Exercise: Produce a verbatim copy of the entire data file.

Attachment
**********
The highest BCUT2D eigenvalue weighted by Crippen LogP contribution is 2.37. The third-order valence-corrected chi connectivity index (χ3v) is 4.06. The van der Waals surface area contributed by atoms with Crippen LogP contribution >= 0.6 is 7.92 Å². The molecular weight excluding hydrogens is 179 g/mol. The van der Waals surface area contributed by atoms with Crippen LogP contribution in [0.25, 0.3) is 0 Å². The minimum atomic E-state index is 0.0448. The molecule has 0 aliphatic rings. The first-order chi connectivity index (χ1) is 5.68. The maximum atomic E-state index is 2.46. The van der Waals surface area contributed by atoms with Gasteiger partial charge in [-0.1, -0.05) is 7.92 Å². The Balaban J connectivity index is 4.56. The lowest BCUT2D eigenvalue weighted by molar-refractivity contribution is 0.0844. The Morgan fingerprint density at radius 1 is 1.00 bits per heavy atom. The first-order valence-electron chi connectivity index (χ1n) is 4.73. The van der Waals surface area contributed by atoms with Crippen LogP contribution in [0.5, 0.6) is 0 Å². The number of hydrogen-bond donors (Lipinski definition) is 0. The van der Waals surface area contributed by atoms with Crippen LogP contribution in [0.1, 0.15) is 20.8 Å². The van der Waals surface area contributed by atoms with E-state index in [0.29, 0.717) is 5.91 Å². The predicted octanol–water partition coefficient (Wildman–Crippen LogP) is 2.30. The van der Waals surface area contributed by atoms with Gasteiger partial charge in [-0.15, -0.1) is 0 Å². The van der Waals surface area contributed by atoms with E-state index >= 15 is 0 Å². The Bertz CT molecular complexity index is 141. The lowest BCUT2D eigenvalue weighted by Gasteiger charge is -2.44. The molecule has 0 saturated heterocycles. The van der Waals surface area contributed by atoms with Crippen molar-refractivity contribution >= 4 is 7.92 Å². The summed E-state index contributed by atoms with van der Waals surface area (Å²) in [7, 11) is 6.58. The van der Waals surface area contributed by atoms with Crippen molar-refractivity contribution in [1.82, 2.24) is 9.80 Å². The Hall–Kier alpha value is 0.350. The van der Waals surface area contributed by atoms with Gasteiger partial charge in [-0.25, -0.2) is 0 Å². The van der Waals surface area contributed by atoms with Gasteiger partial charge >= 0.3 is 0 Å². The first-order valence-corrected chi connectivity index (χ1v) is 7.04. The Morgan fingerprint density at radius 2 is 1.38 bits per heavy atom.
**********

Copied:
The highest BCUT2D eigenvalue weighted by Crippen LogP contribution is 2.37. The third-order valence-corrected chi connectivity index (χ3v) is 4.06. The van der Waals surface area contributed by atoms with Crippen LogP contribution >= 0.6 is 7.92 Å². The molecular weight excluding hydrogens is 179 g/mol. The van der Waals surface area contributed by atoms with Crippen LogP contribution in [0.25, 0.3) is 0 Å². The minimum atomic E-state index is 0.0448. The molecule has 0 aliphatic rings. The first-order chi connectivity index (χ1) is 5.68. The maximum atomic E-state index is 2.46. The van der Waals surface area contributed by atoms with Gasteiger partial charge in [-0.1, -0.05) is 7.92 Å². The Balaban J connectivity index is 4.56. The lowest BCUT2D eigenvalue weighted by molar-refractivity contribution is 0.0844. The Morgan fingerprint density at radius 1 is 1.00 bits per heavy atom. The first-order valence-electron chi connectivity index (χ1n) is 4.73. The van der Waals surface area contributed by atoms with Crippen LogP contribution in [0.5, 0.6) is 0 Å². The number of hydrogen-bond donors (Lipinski definition) is 0. The van der Waals surface area contributed by atoms with Crippen LogP contribution in [0.1, 0.15) is 20.8 Å². The van der Waals surface area contributed by atoms with E-state index in [0.29, 0.717) is 5.91 Å². The predicted octanol–water partition coefficient (Wildman–Crippen LogP) is 2.30. The van der Waals surface area contributed by atoms with Gasteiger partial charge in [-0.15, -0.1) is 0 Å². The van der Waals surface area contributed by atoms with E-state index >= 15 is 0 Å². The Bertz CT molecular complexity index is 141. The lowest BCUT2D eigenvalue weighted by Gasteiger charge is -2.44. The molecule has 0 saturated heterocycles. The van der Waals surface area contributed by atoms with Crippen molar-refractivity contribution >= 4 is 7.92 Å². The summed E-state index contributed by atoms with van der Waals surface area (Å²) in [7, 11) is 6.58. The van der Waals surface area contributed by atoms with Crippen molar-refractivity contribution in [1.82, 2.24) is 9.80 Å². The Hall–Kier alpha value is 0.350. The van der Waals surface area contributed by atoms with Gasteiger partial charge in [-0.25, -0.2) is 0 Å². The van der Waals surface area contributed by atoms with Gasteiger partial charge >= 0.3 is 0 Å². The first-order valence-corrected chi connectivity index (χ1v) is 7.04. The Morgan fingerprint density at radius 2 is 1.38 bits per heavy atom.